The final four hours provoked mixed feelings in the AF Corse garage. The team nevertheless gets to celebrate the drivers’ and team Endurance Trophy in LMGTE Am class.
Fifth hour. Early in Serra’s stint, whilst lapping backmarkers, the driver came into contact with the Porsche of Perfetti, resulting in an immediate puncture to the left rear tyre, caused by a broken wheel rim. The Brazilian nearly managed to keep the car intact until the return into the pits, but pulled up when the tyre completely disintegrated a few metres short of the pit lane, scattering debris from many parts of the diffuser and bodywork onto the track, forcing out the Safety Car. While the AF Corse pit work proceeded feverishly, the cars lined up behind the Safety Car, allowing the #83 to recoup the lap lost in the opening half of the race. The #51 488 GTE came back out on track three laps behind the leader, while racing resumed twenty minutes after the stroke of four hours. In LMGTE Am class, Fisichella took the lead, while the Ferraris of Noble and Collard occupied fifth and ninth positions. The remaining forty minutes did not produce any major twists, apart from a 10-second sanction for Serra, deemed responsible for the accident involving Perfetti’s Porsche. While the Brazilian stood two laps behind in the Pro standings, Molina was proving to be the fastest on track, taking advantage of the battle between Bruni and Westbrook to whittle down the gap from the podium positions to less than seven seconds.
Sixth hour. With Molina lying in fourth position, some 36 seconds off the race leaders in LMGTE Pro class, the Spaniard pulled out all the stops in a bid to snatch third place as we once again witnessed the face-off between Ferrari and Aston Martin. The battle between Molina and Westbrook was intense and not without contact – all within the regulatory limits however. In the toing and froing of positions that has characterized LMGTE Am class, Castellacci lay in third position ahead of Cozzolino, fourth, and Nicklas Nielsen, seventh. The Dane was among the fastest on track, attempting to close down the hefty gap that separated him from TF Sport’s Aston Martin, currently holding third. At the stroke of the sixth hour of racing Nielsen climbed the order to sixth place.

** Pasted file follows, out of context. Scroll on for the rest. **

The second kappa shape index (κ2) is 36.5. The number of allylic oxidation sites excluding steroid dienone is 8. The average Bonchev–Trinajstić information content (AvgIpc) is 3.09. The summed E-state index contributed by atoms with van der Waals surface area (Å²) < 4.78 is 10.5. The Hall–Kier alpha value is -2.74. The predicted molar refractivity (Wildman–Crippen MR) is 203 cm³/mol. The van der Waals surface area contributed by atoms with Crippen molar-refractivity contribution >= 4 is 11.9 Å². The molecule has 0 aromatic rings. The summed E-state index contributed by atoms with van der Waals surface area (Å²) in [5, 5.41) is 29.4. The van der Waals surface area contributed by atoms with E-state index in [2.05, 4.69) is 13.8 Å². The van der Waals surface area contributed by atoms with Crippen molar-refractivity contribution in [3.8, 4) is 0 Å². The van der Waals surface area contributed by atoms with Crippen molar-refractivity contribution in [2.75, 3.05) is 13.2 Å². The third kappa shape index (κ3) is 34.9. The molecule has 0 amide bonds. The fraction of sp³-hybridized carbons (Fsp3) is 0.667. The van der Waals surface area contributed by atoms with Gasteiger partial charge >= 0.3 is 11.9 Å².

Seventh hour. The penultimate hour opened with Nielsen hounding Holzer’s Porsche and a sixth position which would eventually turn into second place helped by the pit-stops that followed. The Ferrari factory driver was 12 seconds behind the current leader Picariello, with Flohr fifth and Cozzolino ninth. This phase of the race elapsed without any noteworthy episodes, with protagonists now poised to tackle the final, decisive hour of racing.
Eighth hour. At the start of the final hour, TF Sport’s Aston Martin was forced into the pits to replace their brakes, remarkably reopening the fight for the championship in LMGTE Am class and moving the AF Corse Ferrari into the lead. After the final pit-stop, with Nielsen at the wheel once again, the 488 GTE emerged in third place, with their rivals in eighth, one point behind in the standings. With the Aston Martins in Pro class likewise forced into the pits to replace brakes, the #71 car with Rigon at the controls moved into third position, albeit some distance from the two leading Porsches. The protagonists of LMGTE Am class continued to be the focus of attention with Castellacci fifth and Cozzolino ninth, sanctioned with an additional five seconds due to contact with the #56 Porsche, judged by race stewards to have been excessive. Nielsen, meanwhile, continued to churn out fast laps and moved into second spot, with the title rivals holding eighth position, soon to become ninth with just minutes left to run. Nielsen coped to perfection with the tension of the final laps, crossing the line in second place, taking the FIA WEC Endurance Trophy – alongside Perrodo, Collard and AF Corse – in LMGTE Am class. The result was rounded out by a fourth place for the #54 and a podium for Davide Rigon and Miguel Molina in LMGTE Pro.